Tag Archives: biology

Who asks questions at conferences? It depends on the gender of the speaker

While attending conferences this summer, I learned a lot about biology, but I also learned something about biologists. Presentations at these conferences follow a consistent format, with the researcher presenting PowerPoint slides describing their newest findings and the research’s significance. The speaker customarily concludes by acknowledging collaborators and funding sources, and a polite round of

Highlights from the Breakthrough Prize Symposium

Last week, as previously advertised, UC Berkeley hosted the Breakthrough Prize symposium, showcasing the research of winners present and previous of the award.  If you missed the symposium, all of the lectures are available on youtube. Symposium Highlights by Daniel Freeman Having not yet mastered the ability to place myself in superposition across the three

Bdelloid Rotifers: Sex,Take 2

Isaac Newton, one of the most famous physicists to have ever existed, lived to be 84 years old and did so under a celibate promise. Imagine a lifetime without sex. Now imagine tens of millions of years without sex: meet the Bdelloid rotifers (Fig 1). These tiny, female-only metazoans (0.5 mm in length) are well-known for their asexuality and resilience toward desiccation and ionizing radiation. And while other animals like komodo dragons, stick-insects (Timema stick-insects have reproduced asexually for over 1 million generations!), and some sharks can asexually reproduce in response to the lack of viable males (in most cases), it’s incredibly rare to see an animal that reproduces asexually exclusively. Bdelloid (pronounced del●loi●d) rotifers are an “evolutionary scandal“, completely challenging the sexual reproduction dogma—that is, introducing genetic variation to allow species to adapt to their dynamic environments in addition to mitigating genetic degradation for the benefit of the population.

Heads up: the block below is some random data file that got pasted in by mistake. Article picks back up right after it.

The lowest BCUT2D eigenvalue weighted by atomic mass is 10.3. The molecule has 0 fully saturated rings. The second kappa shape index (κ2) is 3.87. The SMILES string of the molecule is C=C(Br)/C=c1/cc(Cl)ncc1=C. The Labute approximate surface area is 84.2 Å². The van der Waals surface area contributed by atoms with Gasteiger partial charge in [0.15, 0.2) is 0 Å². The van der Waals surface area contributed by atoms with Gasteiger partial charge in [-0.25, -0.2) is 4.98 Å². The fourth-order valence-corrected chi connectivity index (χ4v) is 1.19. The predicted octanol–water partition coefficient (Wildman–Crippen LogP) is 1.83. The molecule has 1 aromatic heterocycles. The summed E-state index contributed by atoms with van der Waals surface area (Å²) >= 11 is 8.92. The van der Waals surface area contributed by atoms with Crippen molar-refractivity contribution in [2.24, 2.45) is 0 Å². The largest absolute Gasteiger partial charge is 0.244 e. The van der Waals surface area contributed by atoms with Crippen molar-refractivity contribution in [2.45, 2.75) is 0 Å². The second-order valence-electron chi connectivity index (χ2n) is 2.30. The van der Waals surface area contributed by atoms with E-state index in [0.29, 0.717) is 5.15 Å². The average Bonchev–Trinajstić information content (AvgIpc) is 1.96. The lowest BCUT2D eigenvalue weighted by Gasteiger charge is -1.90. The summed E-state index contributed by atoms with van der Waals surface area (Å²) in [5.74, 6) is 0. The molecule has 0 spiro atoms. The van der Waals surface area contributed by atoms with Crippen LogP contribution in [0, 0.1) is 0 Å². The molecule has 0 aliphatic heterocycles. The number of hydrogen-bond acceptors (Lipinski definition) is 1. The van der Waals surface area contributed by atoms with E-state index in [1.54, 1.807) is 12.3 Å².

Not having sex isn’t what necessarily makes rotifers scandalous (bacteria don’t have sex and look at how well they’re doing), it’s that they’re complex multicellular organisms who have speciated to a degree similar to that of sexually reproducing organisms and who have done so asexually.